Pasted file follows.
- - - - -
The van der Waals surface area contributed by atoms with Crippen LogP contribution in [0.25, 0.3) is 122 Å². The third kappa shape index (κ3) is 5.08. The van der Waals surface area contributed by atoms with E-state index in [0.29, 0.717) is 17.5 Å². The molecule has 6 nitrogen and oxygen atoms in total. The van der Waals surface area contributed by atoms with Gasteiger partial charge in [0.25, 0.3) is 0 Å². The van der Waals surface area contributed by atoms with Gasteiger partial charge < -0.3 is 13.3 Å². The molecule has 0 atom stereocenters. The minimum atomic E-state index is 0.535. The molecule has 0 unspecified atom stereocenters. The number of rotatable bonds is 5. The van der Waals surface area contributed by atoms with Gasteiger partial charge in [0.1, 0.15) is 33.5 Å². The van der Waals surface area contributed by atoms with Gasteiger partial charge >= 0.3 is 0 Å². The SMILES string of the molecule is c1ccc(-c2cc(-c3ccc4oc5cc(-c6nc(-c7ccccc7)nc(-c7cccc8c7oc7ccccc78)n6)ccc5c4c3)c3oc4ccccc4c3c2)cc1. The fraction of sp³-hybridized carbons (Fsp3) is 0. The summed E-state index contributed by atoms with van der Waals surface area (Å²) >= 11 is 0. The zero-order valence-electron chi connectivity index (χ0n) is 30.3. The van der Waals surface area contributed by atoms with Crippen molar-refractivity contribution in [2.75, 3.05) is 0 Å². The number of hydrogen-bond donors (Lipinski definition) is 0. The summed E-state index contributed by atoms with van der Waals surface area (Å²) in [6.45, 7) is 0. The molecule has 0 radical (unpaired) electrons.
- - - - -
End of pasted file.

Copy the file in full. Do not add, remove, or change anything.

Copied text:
The van der Waals surface area contributed by atoms with Crippen LogP contribution in [0.25, 0.3) is 122 Å². The third kappa shape index (κ3) is 5.08. The van der Waals surface area contributed by atoms with E-state index in [0.29, 0.717) is 17.5 Å². The molecule has 6 nitrogen and oxygen atoms in total. The van der Waals surface area contributed by atoms with Gasteiger partial charge in [0.25, 0.3) is 0 Å². The van der Waals surface area contributed by atoms with Gasteiger partial charge < -0.3 is 13.3 Å². The molecule has 0 atom stereocenters. The minimum atomic E-state index is 0.535. The molecule has 0 unspecified atom stereocenters. The number of rotatable bonds is 5. The van der Waals surface area contributed by atoms with Gasteiger partial charge in [0.1, 0.15) is 33.5 Å². The van der Waals surface area contributed by atoms with Gasteiger partial charge >= 0.3 is 0 Å². The SMILES string of the molecule is c1ccc(-c2cc(-c3ccc4oc5cc(-c6nc(-c7ccccc7)nc(-c7cccc8c7oc7ccccc78)n6)ccc5c4c3)c3oc4ccccc4c3c2)cc1. The fraction of sp³-hybridized carbons (Fsp3) is 0. The summed E-state index contributed by atoms with van der Waals surface area (Å²) >= 11 is 0. The zero-order valence-electron chi connectivity index (χ0n) is 30.3. The van der Waals surface area contributed by atoms with Crippen molar-refractivity contribution in [2.75, 3.05) is 0 Å². The number of hydrogen-bond donors (Lipinski definition) is 0. The summed E-state index contributed by atoms with van der Waals surface area (Å²) in [6.45, 7) is 0. The molecule has 0 radical (unpaired) electrons.